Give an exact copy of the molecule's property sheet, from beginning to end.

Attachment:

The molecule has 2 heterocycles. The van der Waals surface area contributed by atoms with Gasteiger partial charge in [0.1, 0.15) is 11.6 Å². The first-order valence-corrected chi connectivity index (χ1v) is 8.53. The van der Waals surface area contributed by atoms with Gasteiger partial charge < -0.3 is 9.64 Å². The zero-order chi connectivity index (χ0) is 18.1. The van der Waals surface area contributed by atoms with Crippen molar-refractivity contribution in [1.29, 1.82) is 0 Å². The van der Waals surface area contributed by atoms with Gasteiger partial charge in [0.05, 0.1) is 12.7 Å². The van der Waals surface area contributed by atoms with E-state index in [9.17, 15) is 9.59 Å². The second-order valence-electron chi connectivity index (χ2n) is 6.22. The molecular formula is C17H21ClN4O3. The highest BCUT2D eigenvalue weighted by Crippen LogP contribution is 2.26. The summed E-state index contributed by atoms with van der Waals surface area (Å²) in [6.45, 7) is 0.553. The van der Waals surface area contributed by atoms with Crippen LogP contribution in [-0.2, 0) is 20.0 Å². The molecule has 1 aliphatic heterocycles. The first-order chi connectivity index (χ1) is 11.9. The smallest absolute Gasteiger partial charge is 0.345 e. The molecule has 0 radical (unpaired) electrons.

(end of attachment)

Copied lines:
The molecule has 2 heterocycles. The van der Waals surface area contributed by atoms with Gasteiger partial charge in [0.1, 0.15) is 11.6 Å². The first-order valence-corrected chi connectivity index (χ1v) is 8.53. The van der Waals surface area contributed by atoms with Gasteiger partial charge < -0.3 is 9.64 Å². The zero-order chi connectivity index (χ0) is 18.1. The van der Waals surface area contributed by atoms with Crippen molar-refractivity contribution in [1.29, 1.82) is 0 Å². The van der Waals surface area contributed by atoms with Gasteiger partial charge in [0.05, 0.1) is 12.7 Å². The van der Waals surface area contributed by atoms with E-state index in [9.17, 15) is 9.59 Å². The second-order valence-electron chi connectivity index (χ2n) is 6.22. The molecular formula is C17H21ClN4O3. The highest BCUT2D eigenvalue weighted by Crippen LogP contribution is 2.26. The summed E-state index contributed by atoms with van der Waals surface area (Å²) in [6.45, 7) is 0.553. The van der Waals surface area contributed by atoms with Crippen LogP contribution in [-0.2, 0) is 20.0 Å². The molecule has 1 aliphatic heterocycles. The first-order chi connectivity index (χ1) is 11.9. The smallest absolute Gasteiger partial charge is 0.345 e. The molecule has 0 radical (unpaired) electrons.